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Yankees prospect Gleyber Torres is promoted to Triple-A

Yankees shortstop prospect Gleyber Torres, shown here during

Yankees shortstop prospect Gleyber Torres, shown here during spring training Feb. 24, 2017, in Tampa, is moving from Double-A Trenton to Triple-A Scranton. Photo Credit: Newsday / J. Conrad Williams Jr.

ST. PETERSBURG, Fla. — Gleyber Torres is one step away.

The Yankees promoted Torres, their top prospect and one of the top prospects in the sport, from Double-A Trenton to Triple-A Scranton/Wilkes-Barre on Sunday. The 20-year-old had a .273/.367/.496 slash line, five homers and 18 RBIs with the Thunder.

“More than ready,” said one opposing team talent evaluator who covers the Yankees’ system and has watched Trenton. “There was nothing left for him to do there [in Double-A].”

Torres, acquired from the Cubs in the Aroldis Chapman trade last summer, came up as a shortstop, but the Yankees wanted to get him work at second and third as well. Torres played 19 games at shortstop, six at third base and five at second for Trenton. It is expected that he’ll play mostly shortstop but will see time at the other two positions for Scranton.

His promotion is evidence that the Yankees didn’t see his benching for a perceived lack of hustle last week as anything serious. Trenton manager Bobby Mitchell benched Torres on Wednesday night for not hustling out of the batter’s box on a ball he lost off the bat and thought was foul.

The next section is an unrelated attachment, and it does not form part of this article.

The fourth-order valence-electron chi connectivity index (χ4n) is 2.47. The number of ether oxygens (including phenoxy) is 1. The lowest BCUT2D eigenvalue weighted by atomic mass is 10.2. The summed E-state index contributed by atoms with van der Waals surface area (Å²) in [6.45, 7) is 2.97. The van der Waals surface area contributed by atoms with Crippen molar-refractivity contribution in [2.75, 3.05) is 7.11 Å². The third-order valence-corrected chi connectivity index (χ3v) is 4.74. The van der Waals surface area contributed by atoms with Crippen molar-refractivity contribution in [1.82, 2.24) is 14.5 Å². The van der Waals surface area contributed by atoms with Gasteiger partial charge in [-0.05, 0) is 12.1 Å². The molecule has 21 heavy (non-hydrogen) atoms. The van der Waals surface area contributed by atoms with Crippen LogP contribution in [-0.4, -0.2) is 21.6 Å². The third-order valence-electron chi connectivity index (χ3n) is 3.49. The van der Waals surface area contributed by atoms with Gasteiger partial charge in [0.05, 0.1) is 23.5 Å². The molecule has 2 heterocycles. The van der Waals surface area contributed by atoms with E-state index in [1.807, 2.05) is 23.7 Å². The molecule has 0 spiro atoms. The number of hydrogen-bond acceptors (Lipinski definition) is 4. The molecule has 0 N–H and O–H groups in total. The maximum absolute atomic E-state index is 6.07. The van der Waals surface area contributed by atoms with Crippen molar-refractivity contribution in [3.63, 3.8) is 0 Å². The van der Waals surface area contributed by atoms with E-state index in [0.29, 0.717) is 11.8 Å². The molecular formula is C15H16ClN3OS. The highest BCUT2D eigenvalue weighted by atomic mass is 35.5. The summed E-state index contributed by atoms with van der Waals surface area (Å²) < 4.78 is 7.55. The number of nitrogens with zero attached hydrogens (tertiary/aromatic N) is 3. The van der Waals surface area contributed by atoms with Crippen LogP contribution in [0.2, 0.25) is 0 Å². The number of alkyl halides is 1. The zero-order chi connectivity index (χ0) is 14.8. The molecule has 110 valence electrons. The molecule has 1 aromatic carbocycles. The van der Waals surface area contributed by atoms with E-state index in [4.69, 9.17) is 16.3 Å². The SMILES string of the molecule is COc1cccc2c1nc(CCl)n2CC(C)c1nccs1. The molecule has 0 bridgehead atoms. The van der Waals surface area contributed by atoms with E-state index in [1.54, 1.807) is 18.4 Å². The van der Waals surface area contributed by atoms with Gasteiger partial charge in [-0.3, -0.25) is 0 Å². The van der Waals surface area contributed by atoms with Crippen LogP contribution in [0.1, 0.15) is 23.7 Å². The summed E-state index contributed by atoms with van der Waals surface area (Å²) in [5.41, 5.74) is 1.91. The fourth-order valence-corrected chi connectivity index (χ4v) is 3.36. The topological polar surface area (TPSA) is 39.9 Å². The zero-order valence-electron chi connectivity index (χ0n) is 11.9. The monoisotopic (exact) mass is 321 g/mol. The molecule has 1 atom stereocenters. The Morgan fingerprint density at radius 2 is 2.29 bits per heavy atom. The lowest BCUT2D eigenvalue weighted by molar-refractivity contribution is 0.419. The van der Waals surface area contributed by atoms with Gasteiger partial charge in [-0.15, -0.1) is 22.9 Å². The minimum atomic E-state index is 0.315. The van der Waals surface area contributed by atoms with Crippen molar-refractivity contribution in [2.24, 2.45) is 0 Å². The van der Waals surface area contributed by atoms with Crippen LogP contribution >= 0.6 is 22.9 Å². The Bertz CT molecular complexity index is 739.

“If you watch the video, it’s easy to be convinced he had no idea where the ball was off the bat,” general manager Brian Cashman said Thursday. “What Bobby did was appropriate, but Gleyber’s reaction made sense when you look at it. It’s really not a big deal.”

Torres started the season slowly with Trenton, then landed on the disabled list for a short time with mild rotator cuff tendinitis.

Before going 0-for-2 with two walks on Sunday, Torres had a .296/.374/.580 slash line in 21 games after returning from the injury, hitting all five of his home runs and driving in 16 runs. Four of the homers, including a grand slam, and nine of the RBIs came in the six-game span that preceded Sunday’s game.

“Just a complete all-around hitter,” another opposing team scout who covers Trenton said. “Instincts far ahead of his years. There’s nothing he can’t do.”

Torres joins a Triple-A team already stocked with top organizational prospects such as outfielders Dustin Fowler and Clint Frazier and utilityman Tyler Wade.

Though it’s far too soon to say anyone on the big-league roster should take Torres’ promotion as a shot across the bow, slumping third baseman Chase Headley would be the closest. Headley, who has one year left on a four-year, $52-million deal, has struggled defensively and, after a strong April, has been in a skid at the plate. Headley went 0-for-4 Sunday, extending his slide to 5-for-48 and leaving him with a .241/.317/.386 slash line in 39 games.

Still, fans’ shouting to the contrary, it’s not as if the Yankees are aiming to quickly insert Torres, who has all of six minor-league games at third base under his belt, in Headley’s spot. But his promotion to one level away from the big leagues will put him in a lot of conversations.

A third opposing team talent evaluator repeated something he said during spring training, when Torres produced a .448/.469/.931 slash line in 19 games before being sent to minor-league camp.

“I think I said it in March,” the scout said. “If the Yankees turn out to be wrong on him, then everyone was wrong on him. Still looks like everyone was right.”

New York Sports